Mona Gupta MD CM, FRCPC, PhD is a psychiatrist and researcher at the Centre l’Hospitalier de l’Université de Montréal. She is also Associate Professor in the Department of Psychiatry at the University of Montréal. She received her medical degree from McGill University and completed her residency and fellowship training in psychiatry at the University of Toronto where she also did her PhD in bioethics. Her broad area of academic interest is the intersection of ethics and epistemology in psychiatry. Her research monograph on ethics and evidence-based psychiatry was published by Oxford University Press in 2014. Dr Gupta is actively engaged in the bioethics community as a member of the editorial committees of Bioéthique Online and the Journal of Ethics and Mental Health, Senior Editor of the journal Philosophy, Psychiatry and Psychology, and as Chair of the RCPSC Bioethics Committee. Dr Gupta and her research group have been collaborating with the Collège des Médecins du Québec to better understand the meaning of ‘psychological suffering’ as an eligibility criterion for medical aid in dying as it appears in Québec’s Act respecting end-of-life care.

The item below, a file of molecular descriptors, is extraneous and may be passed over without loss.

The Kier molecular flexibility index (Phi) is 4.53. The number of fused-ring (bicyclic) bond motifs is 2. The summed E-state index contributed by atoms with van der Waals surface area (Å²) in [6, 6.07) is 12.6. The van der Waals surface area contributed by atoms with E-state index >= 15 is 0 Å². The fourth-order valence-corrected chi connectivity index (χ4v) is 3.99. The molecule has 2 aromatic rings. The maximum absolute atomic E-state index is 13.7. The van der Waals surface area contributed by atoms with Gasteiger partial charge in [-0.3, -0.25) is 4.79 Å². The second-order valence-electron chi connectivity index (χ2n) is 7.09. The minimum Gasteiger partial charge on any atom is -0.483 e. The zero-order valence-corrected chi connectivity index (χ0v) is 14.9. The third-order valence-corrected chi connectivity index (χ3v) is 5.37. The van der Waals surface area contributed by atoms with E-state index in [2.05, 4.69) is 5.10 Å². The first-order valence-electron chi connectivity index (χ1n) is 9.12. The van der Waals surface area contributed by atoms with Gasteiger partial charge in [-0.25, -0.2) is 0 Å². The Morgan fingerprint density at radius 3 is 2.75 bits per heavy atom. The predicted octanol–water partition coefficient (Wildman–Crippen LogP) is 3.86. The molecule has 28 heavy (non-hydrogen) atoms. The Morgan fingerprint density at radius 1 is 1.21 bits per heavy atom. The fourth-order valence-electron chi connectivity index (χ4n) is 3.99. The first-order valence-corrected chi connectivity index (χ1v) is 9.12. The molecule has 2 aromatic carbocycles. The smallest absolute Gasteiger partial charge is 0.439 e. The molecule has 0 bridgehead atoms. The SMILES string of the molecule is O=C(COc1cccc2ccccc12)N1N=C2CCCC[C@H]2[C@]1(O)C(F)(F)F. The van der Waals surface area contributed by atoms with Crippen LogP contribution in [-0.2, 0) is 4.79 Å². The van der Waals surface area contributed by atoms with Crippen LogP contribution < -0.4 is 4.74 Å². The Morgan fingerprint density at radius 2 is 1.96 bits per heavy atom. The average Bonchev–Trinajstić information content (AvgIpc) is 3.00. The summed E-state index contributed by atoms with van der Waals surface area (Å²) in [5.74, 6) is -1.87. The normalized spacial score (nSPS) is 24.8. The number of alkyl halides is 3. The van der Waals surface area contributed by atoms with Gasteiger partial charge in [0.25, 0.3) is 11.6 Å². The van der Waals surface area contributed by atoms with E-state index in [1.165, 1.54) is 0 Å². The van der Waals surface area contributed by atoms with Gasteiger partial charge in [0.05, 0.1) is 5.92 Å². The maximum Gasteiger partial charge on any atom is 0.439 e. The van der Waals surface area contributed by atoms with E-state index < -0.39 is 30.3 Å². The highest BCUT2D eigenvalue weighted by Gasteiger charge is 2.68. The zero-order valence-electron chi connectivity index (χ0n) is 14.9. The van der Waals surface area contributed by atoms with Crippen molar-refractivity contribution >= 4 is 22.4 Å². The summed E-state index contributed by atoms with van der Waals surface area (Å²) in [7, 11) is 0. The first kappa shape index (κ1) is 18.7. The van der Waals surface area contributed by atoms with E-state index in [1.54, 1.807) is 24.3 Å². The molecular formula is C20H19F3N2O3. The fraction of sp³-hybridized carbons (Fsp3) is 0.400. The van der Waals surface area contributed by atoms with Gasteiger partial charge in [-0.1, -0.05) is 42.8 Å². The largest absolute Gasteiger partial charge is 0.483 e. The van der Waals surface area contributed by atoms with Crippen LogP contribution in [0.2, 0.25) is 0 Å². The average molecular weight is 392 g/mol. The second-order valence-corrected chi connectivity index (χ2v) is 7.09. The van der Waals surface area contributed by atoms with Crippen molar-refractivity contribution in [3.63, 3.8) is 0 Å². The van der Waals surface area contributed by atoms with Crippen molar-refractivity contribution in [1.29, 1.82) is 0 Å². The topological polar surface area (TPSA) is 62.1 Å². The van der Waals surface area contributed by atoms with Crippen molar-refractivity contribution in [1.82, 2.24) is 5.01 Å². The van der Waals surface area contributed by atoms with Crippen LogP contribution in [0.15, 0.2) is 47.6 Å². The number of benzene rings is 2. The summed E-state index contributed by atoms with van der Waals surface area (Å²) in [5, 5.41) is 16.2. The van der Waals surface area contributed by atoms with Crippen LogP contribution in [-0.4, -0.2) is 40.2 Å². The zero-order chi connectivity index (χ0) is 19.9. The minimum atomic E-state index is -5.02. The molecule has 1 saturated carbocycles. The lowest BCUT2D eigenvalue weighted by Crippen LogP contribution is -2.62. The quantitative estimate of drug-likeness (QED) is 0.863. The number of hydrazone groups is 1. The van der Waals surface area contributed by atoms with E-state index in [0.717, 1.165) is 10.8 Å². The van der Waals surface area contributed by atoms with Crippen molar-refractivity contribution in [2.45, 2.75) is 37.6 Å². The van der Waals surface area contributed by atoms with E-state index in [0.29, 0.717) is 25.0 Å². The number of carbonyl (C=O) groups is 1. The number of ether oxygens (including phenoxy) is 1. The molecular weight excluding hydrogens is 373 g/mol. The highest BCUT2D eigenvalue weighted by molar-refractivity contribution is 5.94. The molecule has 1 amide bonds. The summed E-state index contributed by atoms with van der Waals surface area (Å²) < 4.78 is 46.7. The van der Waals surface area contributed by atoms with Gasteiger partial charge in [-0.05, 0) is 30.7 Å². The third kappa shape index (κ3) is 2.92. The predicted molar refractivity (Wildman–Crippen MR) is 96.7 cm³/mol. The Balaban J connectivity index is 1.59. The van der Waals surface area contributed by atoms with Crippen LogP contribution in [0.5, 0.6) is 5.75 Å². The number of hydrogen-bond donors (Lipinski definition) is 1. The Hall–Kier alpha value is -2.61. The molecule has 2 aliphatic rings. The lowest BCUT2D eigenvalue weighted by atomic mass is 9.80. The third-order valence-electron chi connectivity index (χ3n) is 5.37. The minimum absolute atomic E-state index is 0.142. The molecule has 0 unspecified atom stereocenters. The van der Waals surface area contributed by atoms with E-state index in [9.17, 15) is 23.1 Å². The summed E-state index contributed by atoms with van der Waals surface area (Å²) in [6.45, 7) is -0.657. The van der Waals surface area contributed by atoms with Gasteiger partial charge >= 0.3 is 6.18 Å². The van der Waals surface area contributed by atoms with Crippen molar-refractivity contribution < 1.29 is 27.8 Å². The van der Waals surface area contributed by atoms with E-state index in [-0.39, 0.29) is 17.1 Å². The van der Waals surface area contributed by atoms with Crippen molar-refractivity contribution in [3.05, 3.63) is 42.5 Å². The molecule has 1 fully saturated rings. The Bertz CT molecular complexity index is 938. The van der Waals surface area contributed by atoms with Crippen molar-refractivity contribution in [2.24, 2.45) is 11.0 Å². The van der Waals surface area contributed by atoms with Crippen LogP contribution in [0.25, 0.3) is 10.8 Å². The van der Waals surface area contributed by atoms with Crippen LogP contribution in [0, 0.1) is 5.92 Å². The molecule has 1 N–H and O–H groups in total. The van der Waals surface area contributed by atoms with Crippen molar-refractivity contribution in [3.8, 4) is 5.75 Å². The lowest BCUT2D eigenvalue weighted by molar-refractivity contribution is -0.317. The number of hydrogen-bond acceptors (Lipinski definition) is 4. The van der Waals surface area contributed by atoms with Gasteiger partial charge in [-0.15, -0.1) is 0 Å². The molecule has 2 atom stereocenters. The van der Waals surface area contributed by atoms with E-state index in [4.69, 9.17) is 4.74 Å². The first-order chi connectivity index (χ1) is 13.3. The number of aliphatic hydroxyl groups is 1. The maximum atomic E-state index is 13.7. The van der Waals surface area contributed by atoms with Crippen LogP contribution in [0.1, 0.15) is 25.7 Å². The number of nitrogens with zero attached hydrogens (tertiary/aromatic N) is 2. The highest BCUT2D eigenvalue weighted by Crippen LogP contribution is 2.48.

Emily Jackson is a Professor of Law and Vice-Chair of the Academic Board at the London School of Economics and Political Science. She is the author of Medical Law (4th edition, OUP 2016). Emily is a Judicial Appointments Commissioner and a member of the British Medical Association Medical Ethics Committee. Previously she was a member and then Deputy Chair of the HFEA (2003-2012).
Bregje Onwuteaka-Philipsen is professor of end-of-life research at VU University Medical Center in Amsterdam, the Netherlands. She leads the research line ‘public health at the end of life’ at the department of public and occupational health. Main themes of this research line are palliative care, advance care planning, and end-of-life decision-making. Furthermore, she is the chair of the VUmc Expertise Center for Palliative Care in which all care, educational and research activities in the field of palliative care come together. She has ample experience in leading and participating in national and international research. She has been involved in the Dutch nationwide monitoring of euthanasia and other end-of-life decisions and euthanasia regulation that takes place every 5 years since 1995, and has published in renounced international journals on this and other end-of-life related topics.